If you would like to learn how to make an Excel online survey, this QuickTip video will give you all the directions you need to get started.

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A 2016 Facelift for Dewey

“Mrs. Hembree, can you help me find the wolf (substitute any animal) books?”

“Did you look on the poster to find the number?”

“Yes, but I can’t find the number on the shelf, can you help me?

Sound familiar?  I moved to a different school this fall. The library has a big collection and is very well organized. We have a big poster with all the important animal Dewey numbers listed in alphabetical order. Yet questions about how to find books happen daily in my library and I’m willing to bet it’s happened in yours.

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We have signs with numbers on the edge of the shelf.  However, when you are 8 or 9 years old, trying to find a book with Dewey numbers extending two and three numbers past the decimal point is….well….pointless.

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They can’t find the numbers on the spine and give up. Even our parent volunteers find it difficult to shelve the books sometimes.

 Student frustration with finding the books they want to read is the major reason I switched to genre shelving in my fiction area.

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It’s also the reason why last year in my former library I switched to a subject/theme organizational system in the picture books.

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I plan to do it again in my new library, but that’s a project for next year. When I do, it will be modeled after the method the King County Library System is now using with their picture books in the 48 public libraries in the system. Their changes came after research with parent focus groups to determine how parents think books should be organized. After analyzing the results, the picture books are now arranged by categories and have as many face out books as possible.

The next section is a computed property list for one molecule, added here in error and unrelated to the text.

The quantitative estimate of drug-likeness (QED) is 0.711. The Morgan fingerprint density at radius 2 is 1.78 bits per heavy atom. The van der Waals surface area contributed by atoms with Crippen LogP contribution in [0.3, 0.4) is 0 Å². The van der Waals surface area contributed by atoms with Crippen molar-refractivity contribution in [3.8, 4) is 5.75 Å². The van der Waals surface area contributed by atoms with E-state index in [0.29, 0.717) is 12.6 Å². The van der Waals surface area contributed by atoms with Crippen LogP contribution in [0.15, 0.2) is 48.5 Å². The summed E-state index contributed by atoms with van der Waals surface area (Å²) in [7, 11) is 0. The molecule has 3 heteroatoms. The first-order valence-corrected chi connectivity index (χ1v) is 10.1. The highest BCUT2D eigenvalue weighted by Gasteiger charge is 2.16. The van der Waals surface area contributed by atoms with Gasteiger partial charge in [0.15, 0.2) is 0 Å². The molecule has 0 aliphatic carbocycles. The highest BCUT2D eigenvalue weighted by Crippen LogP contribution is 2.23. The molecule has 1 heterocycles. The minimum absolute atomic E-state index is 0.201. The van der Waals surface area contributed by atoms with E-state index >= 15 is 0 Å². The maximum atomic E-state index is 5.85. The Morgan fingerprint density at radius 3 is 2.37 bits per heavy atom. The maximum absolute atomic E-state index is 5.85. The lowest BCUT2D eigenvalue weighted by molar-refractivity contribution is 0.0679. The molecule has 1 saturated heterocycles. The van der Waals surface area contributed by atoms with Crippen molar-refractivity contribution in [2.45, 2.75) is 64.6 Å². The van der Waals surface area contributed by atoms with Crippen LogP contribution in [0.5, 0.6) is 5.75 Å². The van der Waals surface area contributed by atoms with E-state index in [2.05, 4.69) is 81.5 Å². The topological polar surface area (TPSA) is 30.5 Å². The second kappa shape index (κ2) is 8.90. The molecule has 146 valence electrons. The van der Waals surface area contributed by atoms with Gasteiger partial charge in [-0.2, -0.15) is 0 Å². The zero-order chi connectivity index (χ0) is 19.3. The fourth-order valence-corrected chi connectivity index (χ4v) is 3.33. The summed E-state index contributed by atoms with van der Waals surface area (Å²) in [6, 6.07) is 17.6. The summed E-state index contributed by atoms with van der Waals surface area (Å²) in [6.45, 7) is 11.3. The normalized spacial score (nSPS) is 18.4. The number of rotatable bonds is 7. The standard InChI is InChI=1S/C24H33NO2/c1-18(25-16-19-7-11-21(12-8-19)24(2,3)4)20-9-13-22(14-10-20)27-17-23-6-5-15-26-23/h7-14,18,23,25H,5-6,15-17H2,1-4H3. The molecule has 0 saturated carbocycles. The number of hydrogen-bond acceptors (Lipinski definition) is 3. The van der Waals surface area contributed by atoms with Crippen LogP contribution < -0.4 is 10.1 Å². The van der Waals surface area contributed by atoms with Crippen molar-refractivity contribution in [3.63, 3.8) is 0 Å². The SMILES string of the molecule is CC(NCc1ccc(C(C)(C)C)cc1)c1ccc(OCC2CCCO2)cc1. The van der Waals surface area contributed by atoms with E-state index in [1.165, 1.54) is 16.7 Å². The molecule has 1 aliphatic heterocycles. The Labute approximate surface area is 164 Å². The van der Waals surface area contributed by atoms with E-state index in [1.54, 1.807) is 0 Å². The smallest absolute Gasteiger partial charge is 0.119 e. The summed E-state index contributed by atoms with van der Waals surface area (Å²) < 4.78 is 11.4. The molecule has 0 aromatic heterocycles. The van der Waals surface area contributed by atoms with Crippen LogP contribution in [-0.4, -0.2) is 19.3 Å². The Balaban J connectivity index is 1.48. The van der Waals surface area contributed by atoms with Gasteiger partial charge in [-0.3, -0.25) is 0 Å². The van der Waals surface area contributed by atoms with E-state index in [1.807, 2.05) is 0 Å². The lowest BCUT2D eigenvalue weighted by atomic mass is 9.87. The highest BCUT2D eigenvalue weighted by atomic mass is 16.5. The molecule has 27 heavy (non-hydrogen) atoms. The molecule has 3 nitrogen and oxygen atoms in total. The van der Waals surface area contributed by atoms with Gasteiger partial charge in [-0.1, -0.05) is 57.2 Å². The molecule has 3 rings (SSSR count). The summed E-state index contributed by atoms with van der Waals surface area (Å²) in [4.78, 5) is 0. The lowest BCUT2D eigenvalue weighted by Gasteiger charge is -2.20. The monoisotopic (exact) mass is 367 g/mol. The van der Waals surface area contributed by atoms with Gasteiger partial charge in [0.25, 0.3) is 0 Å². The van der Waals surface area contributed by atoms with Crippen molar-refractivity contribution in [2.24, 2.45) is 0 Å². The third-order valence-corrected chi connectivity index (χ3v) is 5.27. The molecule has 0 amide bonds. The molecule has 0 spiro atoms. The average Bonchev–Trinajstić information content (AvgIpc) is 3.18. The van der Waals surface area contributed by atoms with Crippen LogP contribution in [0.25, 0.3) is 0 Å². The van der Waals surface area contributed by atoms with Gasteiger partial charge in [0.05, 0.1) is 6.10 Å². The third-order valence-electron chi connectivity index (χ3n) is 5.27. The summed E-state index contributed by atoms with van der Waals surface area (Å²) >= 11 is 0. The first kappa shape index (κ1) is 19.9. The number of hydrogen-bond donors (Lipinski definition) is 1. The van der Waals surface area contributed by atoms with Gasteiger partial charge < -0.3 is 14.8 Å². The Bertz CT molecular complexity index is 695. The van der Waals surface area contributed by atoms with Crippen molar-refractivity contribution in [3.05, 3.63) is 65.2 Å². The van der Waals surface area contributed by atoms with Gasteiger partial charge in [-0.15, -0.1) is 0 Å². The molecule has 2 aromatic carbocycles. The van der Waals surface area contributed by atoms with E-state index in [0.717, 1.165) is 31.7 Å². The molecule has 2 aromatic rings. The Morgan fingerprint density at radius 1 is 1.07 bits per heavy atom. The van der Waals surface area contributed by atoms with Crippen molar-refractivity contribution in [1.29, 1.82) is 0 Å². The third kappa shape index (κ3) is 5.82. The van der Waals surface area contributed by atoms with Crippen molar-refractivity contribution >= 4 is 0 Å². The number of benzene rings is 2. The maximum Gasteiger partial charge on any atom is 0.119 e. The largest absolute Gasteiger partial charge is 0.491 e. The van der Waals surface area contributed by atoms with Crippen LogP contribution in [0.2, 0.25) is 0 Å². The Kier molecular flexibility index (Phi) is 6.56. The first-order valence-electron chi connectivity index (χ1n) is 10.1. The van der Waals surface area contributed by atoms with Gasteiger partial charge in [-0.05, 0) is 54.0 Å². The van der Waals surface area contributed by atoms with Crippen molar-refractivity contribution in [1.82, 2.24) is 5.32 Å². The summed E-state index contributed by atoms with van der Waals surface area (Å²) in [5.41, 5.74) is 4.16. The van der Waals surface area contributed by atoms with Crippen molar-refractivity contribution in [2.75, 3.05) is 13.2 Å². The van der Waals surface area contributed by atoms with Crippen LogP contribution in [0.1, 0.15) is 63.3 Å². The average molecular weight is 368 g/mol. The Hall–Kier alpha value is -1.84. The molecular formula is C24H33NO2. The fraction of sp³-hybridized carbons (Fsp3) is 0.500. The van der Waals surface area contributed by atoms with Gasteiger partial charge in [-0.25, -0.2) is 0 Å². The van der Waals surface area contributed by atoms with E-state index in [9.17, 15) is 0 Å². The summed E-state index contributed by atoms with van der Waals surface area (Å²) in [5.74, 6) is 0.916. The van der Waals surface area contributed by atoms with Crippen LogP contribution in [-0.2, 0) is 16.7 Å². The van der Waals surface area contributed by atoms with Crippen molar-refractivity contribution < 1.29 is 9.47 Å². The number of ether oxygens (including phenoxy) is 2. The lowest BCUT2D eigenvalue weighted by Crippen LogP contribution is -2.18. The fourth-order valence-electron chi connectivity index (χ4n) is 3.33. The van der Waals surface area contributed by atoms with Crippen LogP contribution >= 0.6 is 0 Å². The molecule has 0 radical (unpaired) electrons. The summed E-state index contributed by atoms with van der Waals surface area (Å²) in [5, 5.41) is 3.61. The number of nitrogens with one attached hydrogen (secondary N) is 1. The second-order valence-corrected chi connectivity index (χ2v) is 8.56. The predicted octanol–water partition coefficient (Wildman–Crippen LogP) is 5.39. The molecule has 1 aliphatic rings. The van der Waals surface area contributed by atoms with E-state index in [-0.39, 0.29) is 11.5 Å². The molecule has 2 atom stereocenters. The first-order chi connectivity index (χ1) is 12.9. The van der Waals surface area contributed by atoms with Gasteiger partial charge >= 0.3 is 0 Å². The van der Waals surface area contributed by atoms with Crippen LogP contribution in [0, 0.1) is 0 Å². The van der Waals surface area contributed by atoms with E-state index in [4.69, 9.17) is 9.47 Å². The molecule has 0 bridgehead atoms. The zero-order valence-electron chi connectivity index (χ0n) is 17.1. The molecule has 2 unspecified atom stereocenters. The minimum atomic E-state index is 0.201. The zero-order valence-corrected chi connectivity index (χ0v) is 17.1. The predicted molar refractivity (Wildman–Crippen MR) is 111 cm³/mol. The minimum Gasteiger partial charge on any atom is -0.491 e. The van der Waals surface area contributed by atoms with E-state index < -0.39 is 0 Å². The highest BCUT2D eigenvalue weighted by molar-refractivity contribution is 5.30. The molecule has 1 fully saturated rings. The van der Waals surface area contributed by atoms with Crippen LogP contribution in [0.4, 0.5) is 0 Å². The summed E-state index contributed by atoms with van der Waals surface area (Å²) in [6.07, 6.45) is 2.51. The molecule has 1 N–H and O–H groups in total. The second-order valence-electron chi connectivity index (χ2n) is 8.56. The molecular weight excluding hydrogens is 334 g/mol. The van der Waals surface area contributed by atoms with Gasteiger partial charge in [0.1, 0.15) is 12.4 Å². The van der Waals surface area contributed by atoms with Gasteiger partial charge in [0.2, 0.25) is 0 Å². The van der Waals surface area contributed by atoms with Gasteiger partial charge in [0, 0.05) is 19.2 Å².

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 If it works for the largest library system in the country, I think it can work in my elementary library. While this bird walk into the KCLS shift may seem irrelevant, seeing the books on the shelf this way actually helped me take action on doing something about the non-fiction problem.

Back to the non-fiction books. I’ve never touched or messed with the non-fiction books.

Until now.

I’ve read countless blog posts and articles about librarians who ditched Dewey completely. I may not like Dewey 100%, but I do like the basic organizational system. In many ways it really works.  I wasn’t ready to destroy a system that had its merits. I just wanted to re-vamp it, but I didn’t know how. 

Then this fall I read a blog post on the Wrinkle in Tech blog by Mrs. J who simplified Dewey with a whole number dewey system. No more decimal points! She’s made terrific signs to use to lead students to the area they are looking for. We exchanged a few emails as I asked some more clarifying questions. I thought I had an answer to my dilemma. I bought the signs on TpT and started adopting this method in certain sections. Yet, I still had the animal problem.

When students go to the shelf to find books on panda bears for example, they expect that all the panda bear books will be together, as in next to each other. Not some here and some more 5 books away farther down the shelf. After all, isn’t that the point of the numbering system? It’s what the kids think. Of course, that’s not how it works in reality. I still needed to figure out how to keep the animals together on the shelf. I went back to the drawing board and dug deeper in my research.